DeSantis had made a couple of trips to Iowa this year — in early March and earlier this month. But those visits occurred before he officially entered the presidential race, though anyone not living under a rock knew that DeSantis was national campaign bound.

Campaigning by his side, wife and popular Florida First Lady Casey DeSantis, who may have wowed the crowd more than the governor.

She was faithful to the theme of the night, and the campaign.

“Ron DeSantis always stands up for what’s right. He never backs down. He says what he’s going to do and gets it done,” Casey DeSantis said to warm applause. She recalled the media beating the governor took after he opened up his state against the guidance and conventional wisdom of the “experts” and the liberal establishment at the time.

“When you look at COVID, the world descended on Florida. You had the corporate media, the left, the White House, [Anthony] Fauci, all prognosticating that every bad thing would happen unless the governor followed their dictates and their politicized, unscientific orthodoxy,” the first lady said. “He held the line in defense of the people he represented. He never backed down. He took their livelihoods and their happiness above his own. He said, ‘It’s my job to defend your job, even at the end of the day I lose my job.’”

Iowa Governor Kim Reynolds introduced the new presidential candidate. She compared the successes of red state Iowa and red state Florida, driven, she said, by leaders who have defended the liberties of their citizens.

“Right now we are in a battle for the soul of this great country,” the Republican governor said. “As liberals sink to an insane, new low every single day. … We are living in unprecedented times and it is so critical that we do everything we can to make sure that a Republican takes back the White House.”

Reynolds isn’t saying whether that Republican should be Ron DeSantis. The governor has been clear that she will not endorse in the nominating process.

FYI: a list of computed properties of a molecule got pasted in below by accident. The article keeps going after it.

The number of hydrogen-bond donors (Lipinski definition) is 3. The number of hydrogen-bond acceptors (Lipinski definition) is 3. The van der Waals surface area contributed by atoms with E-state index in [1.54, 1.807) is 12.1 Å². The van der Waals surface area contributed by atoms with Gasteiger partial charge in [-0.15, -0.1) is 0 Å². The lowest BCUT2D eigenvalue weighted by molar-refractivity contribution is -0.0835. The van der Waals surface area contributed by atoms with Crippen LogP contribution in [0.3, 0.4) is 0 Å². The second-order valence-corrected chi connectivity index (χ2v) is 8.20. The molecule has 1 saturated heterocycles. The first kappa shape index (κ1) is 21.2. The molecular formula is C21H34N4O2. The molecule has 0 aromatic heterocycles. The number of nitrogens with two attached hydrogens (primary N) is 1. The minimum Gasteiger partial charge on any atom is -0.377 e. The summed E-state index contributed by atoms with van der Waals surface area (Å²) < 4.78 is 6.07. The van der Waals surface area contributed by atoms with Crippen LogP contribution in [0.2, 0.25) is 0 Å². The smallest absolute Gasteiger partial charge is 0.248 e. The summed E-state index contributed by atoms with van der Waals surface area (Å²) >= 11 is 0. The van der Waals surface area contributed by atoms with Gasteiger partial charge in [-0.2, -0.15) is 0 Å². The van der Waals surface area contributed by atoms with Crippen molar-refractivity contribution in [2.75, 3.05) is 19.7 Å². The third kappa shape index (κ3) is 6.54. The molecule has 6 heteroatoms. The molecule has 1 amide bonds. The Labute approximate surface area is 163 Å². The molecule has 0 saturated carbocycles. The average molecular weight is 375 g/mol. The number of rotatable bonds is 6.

Trump definitely thinks DeSantis should not be the GOP presidential nominee. On his Truth Social account Tuesday, the former president posted a story with the headline, “Trump Support Swells as DeSantis Collapses in New Poll.” He also noted a new Monmouth poll which shows, among Republican voters, Trump has the best chance to beat President Joe Biden in 2024 — 63 percent compared to 32 percent for “someone else.”

Trump will surely drive home those numbers on Thursday when he makes a return campaign trip to Iowa.

DeSantis and his super PAC backers have argued that “someone else” is the only hope for Republicans, if they want to beat Biden. In some cases, they’ve rolled out what critics have described as “skewed” polls to make the argument that DeSantis, not Trump, is set up to end Biden’s tenure in the White House.

DeSantis told voters on his first stop on a two-day campaign swing through Iowa that this is no time for distractions.

“I believe that if we make this a referendum on the failures of Joe Biden and if we provide a positive alternative for the American people that we will win the election, not just for president but the House and Senate, and we will sweep into Washington with the chance to do great things,” DeSantis said. “But if we get distracted, if we allow the election to become about other things other than Biden’s failures, if he’s able to hibernate in his basement for the whole campaign and not have to answer tough questions, well, we may be in danger of seeing a Democrat sweep in 2020.”

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M.D. Kittle is the National Political Editor for The Star News Network.
Photos “Ron DeSantis in Iowa” by Ron DeSantis.